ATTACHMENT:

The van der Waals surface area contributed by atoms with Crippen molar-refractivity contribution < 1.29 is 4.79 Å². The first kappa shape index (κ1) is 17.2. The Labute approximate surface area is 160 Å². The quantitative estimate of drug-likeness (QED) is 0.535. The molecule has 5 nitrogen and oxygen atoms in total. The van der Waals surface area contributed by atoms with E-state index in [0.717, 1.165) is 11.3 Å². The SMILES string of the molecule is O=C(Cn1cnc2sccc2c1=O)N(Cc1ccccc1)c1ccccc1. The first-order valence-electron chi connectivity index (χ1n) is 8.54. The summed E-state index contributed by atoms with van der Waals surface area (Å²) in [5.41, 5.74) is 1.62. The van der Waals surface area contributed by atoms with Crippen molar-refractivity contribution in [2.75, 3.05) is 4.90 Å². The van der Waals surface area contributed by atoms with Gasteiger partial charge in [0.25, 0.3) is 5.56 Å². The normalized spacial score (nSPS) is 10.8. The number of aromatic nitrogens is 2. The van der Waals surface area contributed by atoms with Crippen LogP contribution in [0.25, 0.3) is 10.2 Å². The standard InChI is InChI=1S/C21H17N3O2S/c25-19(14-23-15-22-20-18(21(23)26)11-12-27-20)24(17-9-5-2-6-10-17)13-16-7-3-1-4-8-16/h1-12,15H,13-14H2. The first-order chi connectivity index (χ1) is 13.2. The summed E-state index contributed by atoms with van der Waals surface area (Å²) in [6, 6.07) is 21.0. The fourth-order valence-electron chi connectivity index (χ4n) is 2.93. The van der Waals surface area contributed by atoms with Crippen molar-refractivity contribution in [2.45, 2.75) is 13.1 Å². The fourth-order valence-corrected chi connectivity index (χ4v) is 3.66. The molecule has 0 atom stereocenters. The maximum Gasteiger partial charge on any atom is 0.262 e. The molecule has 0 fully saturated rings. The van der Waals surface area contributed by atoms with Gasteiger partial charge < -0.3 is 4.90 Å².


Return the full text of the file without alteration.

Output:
The van der Waals surface area contributed by atoms with Crippen molar-refractivity contribution < 1.29 is 4.79 Å². The first kappa shape index (κ1) is 17.2. The Labute approximate surface area is 160 Å². The quantitative estimate of drug-likeness (QED) is 0.535. The molecule has 5 nitrogen and oxygen atoms in total. The van der Waals surface area contributed by atoms with E-state index in [0.717, 1.165) is 11.3 Å². The SMILES string of the molecule is O=C(Cn1cnc2sccc2c1=O)N(Cc1ccccc1)c1ccccc1. The first-order valence-electron chi connectivity index (χ1n) is 8.54. The summed E-state index contributed by atoms with van der Waals surface area (Å²) in [5.41, 5.74) is 1.62. The van der Waals surface area contributed by atoms with Crippen molar-refractivity contribution in [2.75, 3.05) is 4.90 Å². The van der Waals surface area contributed by atoms with Gasteiger partial charge in [0.25, 0.3) is 5.56 Å². The normalized spacial score (nSPS) is 10.8. The number of aromatic nitrogens is 2. The van der Waals surface area contributed by atoms with Crippen LogP contribution in [0.25, 0.3) is 10.2 Å². The standard InChI is InChI=1S/C21H17N3O2S/c25-19(14-23-15-22-20-18(21(23)26)11-12-27-20)24(17-9-5-2-6-10-17)13-16-7-3-1-4-8-16/h1-12,15H,13-14H2. The first-order chi connectivity index (χ1) is 13.2. The summed E-state index contributed by atoms with van der Waals surface area (Å²) in [6, 6.07) is 21.0. The fourth-order valence-electron chi connectivity index (χ4n) is 2.93. The van der Waals surface area contributed by atoms with Crippen molar-refractivity contribution in [2.45, 2.75) is 13.1 Å². The fourth-order valence-corrected chi connectivity index (χ4v) is 3.66. The molecule has 0 atom stereocenters. The maximum Gasteiger partial charge on any atom is 0.262 e. The molecule has 0 fully saturated rings. The van der Waals surface area contributed by atoms with Gasteiger partial charge < -0.3 is 4.90 Å².